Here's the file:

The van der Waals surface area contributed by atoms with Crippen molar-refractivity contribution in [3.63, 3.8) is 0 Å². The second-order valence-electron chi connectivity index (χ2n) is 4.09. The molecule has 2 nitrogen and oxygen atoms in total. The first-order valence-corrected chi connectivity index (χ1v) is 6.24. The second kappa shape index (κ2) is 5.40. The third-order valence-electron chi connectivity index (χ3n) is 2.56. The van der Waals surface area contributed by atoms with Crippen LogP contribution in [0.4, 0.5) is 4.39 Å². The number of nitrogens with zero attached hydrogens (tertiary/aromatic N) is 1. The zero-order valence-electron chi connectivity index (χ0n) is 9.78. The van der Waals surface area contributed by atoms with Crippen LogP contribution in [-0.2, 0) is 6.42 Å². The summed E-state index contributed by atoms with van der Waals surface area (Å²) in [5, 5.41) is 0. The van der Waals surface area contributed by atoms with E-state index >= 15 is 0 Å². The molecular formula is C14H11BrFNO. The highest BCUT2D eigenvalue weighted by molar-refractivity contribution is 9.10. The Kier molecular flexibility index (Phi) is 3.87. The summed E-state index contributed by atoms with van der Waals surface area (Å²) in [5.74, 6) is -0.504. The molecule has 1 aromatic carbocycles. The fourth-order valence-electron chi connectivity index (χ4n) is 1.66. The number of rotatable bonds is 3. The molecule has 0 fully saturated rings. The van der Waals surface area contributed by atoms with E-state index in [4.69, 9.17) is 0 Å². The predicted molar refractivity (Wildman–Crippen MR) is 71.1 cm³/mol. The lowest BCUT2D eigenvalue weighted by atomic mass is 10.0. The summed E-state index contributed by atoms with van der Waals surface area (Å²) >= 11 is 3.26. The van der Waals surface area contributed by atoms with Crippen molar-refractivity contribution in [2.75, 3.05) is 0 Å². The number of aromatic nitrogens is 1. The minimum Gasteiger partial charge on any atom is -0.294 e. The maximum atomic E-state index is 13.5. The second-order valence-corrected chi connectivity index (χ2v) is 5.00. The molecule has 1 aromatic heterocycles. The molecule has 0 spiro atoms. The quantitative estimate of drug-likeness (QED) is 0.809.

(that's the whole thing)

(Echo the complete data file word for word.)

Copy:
The van der Waals surface area contributed by atoms with Crippen molar-refractivity contribution in [3.63, 3.8) is 0 Å². The second-order valence-electron chi connectivity index (χ2n) is 4.09. The molecule has 2 nitrogen and oxygen atoms in total. The first-order valence-corrected chi connectivity index (χ1v) is 6.24. The second kappa shape index (κ2) is 5.40. The third-order valence-electron chi connectivity index (χ3n) is 2.56. The van der Waals surface area contributed by atoms with Crippen LogP contribution in [0.4, 0.5) is 4.39 Å². The number of nitrogens with zero attached hydrogens (tertiary/aromatic N) is 1. The zero-order valence-electron chi connectivity index (χ0n) is 9.78. The van der Waals surface area contributed by atoms with Crippen LogP contribution in [-0.2, 0) is 6.42 Å². The summed E-state index contributed by atoms with van der Waals surface area (Å²) in [5, 5.41) is 0. The van der Waals surface area contributed by atoms with E-state index >= 15 is 0 Å². The molecular formula is C14H11BrFNO. The highest BCUT2D eigenvalue weighted by molar-refractivity contribution is 9.10. The Kier molecular flexibility index (Phi) is 3.87. The summed E-state index contributed by atoms with van der Waals surface area (Å²) in [5.74, 6) is -0.504. The molecule has 1 aromatic carbocycles. The fourth-order valence-electron chi connectivity index (χ4n) is 1.66. The number of rotatable bonds is 3. The molecule has 0 fully saturated rings. The van der Waals surface area contributed by atoms with E-state index in [4.69, 9.17) is 0 Å². The predicted molar refractivity (Wildman–Crippen MR) is 71.1 cm³/mol. The lowest BCUT2D eigenvalue weighted by atomic mass is 10.0. The summed E-state index contributed by atoms with van der Waals surface area (Å²) >= 11 is 3.26. The van der Waals surface area contributed by atoms with Crippen molar-refractivity contribution in [2.75, 3.05) is 0 Å². The number of aromatic nitrogens is 1. The minimum Gasteiger partial charge on any atom is -0.294 e. The maximum atomic E-state index is 13.5. The second-order valence-corrected chi connectivity index (χ2v) is 5.00. The molecule has 1 aromatic heterocycles. The molecule has 0 spiro atoms. The quantitative estimate of drug-likeness (QED) is 0.809.